In October 1780 North, wishing ‘most earnestly to have some opportunity of showing his attachment to his old friend’,8 offered him the Speaker’s chair.

You are sure to succed if proposed [wrote North9] and to succeed in the most honourable manner, by the suffrages not only of a party, but the whole House. Indeed I believe nobody (not excepting Mr. Onslow) ever came into that situation with so universal a concurrence as you would do.

Montagu consulted Rockingham:

I must refer the matter entirely to your Lordship, as you certainly have of all men the best right to determine for me. If I consider the state of my health and fortune, I certainly ought to decline the office; at the same time, if I really and truly can be of essential service to the country, I ought and am willing to risk both... Your friendship for me will make you judge better for me than I can for myself, and my obligations to you make it absolutely necessary that I should take no step in an affair of such consequence without your direction and approbation.

Rockingham wished him to accept, provided it was clear that his election was by ‘the free, unbiassed choice of the House’, and that he did not accept a sinecure to supplement his income as had hitherto been the custom. His election, wrote Rockingham,

would not only redound highly to your own honour as an individual, but would also redound to the honour of that select and virtuous body of men, whose line of conduct and whose principles you have supported and united yourself to ... Your sitting in the Chair of the House of Commons as Speaker can have no more effect upon your vote as a Member of Parliament than your sitting upon any of the benches ... Your continuing Member for Higham Ferrers admits of no doubt.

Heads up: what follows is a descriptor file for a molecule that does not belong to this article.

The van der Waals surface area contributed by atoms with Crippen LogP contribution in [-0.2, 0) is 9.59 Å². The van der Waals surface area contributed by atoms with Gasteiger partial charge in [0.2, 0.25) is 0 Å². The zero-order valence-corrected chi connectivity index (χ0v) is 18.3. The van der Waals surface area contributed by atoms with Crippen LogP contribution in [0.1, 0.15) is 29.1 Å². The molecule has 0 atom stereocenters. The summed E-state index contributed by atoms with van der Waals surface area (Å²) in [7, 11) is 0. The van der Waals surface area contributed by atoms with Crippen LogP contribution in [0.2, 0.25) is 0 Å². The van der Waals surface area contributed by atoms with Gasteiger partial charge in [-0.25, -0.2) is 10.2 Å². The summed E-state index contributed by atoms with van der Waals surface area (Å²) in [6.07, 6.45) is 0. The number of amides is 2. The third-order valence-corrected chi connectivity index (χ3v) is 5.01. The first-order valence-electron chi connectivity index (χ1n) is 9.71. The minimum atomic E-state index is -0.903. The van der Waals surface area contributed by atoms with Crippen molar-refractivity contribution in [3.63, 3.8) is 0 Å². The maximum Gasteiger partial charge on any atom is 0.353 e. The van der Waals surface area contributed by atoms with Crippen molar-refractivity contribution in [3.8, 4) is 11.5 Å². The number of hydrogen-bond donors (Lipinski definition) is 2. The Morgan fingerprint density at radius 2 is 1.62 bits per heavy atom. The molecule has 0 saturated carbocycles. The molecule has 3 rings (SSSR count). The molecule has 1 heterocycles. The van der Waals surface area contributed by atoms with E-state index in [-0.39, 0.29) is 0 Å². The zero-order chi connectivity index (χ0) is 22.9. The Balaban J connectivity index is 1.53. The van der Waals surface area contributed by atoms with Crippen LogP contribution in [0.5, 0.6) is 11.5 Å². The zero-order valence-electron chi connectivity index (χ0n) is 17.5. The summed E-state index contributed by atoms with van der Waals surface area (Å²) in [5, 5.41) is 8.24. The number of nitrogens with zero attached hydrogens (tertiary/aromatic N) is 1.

He wished Montagu to consult his friends before making his decision. But Montagu, worrying about his health and finding too much ‘ministerial management’ in the business, declined. North regretted his decision, and so did Henry Dundas,

not only from his being a man of honour, candour, and integrity, but because he is the personal friend of the minister, and because in his person both sides would concur in maintaining the decency, dignity, and order of the House.10

Montagu’s letter of refusal, wrote the King to North on 25 Oct. 1780, ‘shows the same temper of mind that had made me respect his character and convinces me that nothing but want of health prevents his stepping forth on the present occasion’.11

Montagu became a lord of the Treasury in Rockingham’s Administration, resigned in July 1782 and opposed Shelburne’s ministry, and returned to the Treasury Board with the Coalition. He voted for parliamentary reform in 1783. He remained in Opposition with Portland after 1783, and in 1787 was a member of the committee which prepared the articles of Hastings’s impeachment.

He died 30 July 1800.

Ref Volumes: 1754-1790

Author: John Brooke


  • 1. Grenville mss (JM).
  • 2. Walpole, Mems. Geo. III, i. 315.
  • 3. Grenville Diary, 1 Nov. 1764, Grenville Pprs. ii. 520-1.
  • 4. Add. 32973, ff. 63, 102.
  • 5. Rockingham mss.
  • 6. HMC Dartmouth, ii. 87.
  • 7. I. R. Christie, ‘Mq. of Rockingham and Lord North’s Offer of a Coalition, June-July 1780’, EHR, 1954, pp. 388-407.
  • 8. Lady North to Lady Guilford [Oct. 1780], E. Hughes, ‘Lord North’s Corresp. 1766-83’, EHR, 1947, p. 235.
  • 9. Copy of North’s letter to Montagu [Oct. 1780], Rockingham mss.
  • 10. Dundas to Robinson, 3 Nov. 1780, Abergavenny mss.
  • 11. Fortescue, v. 143.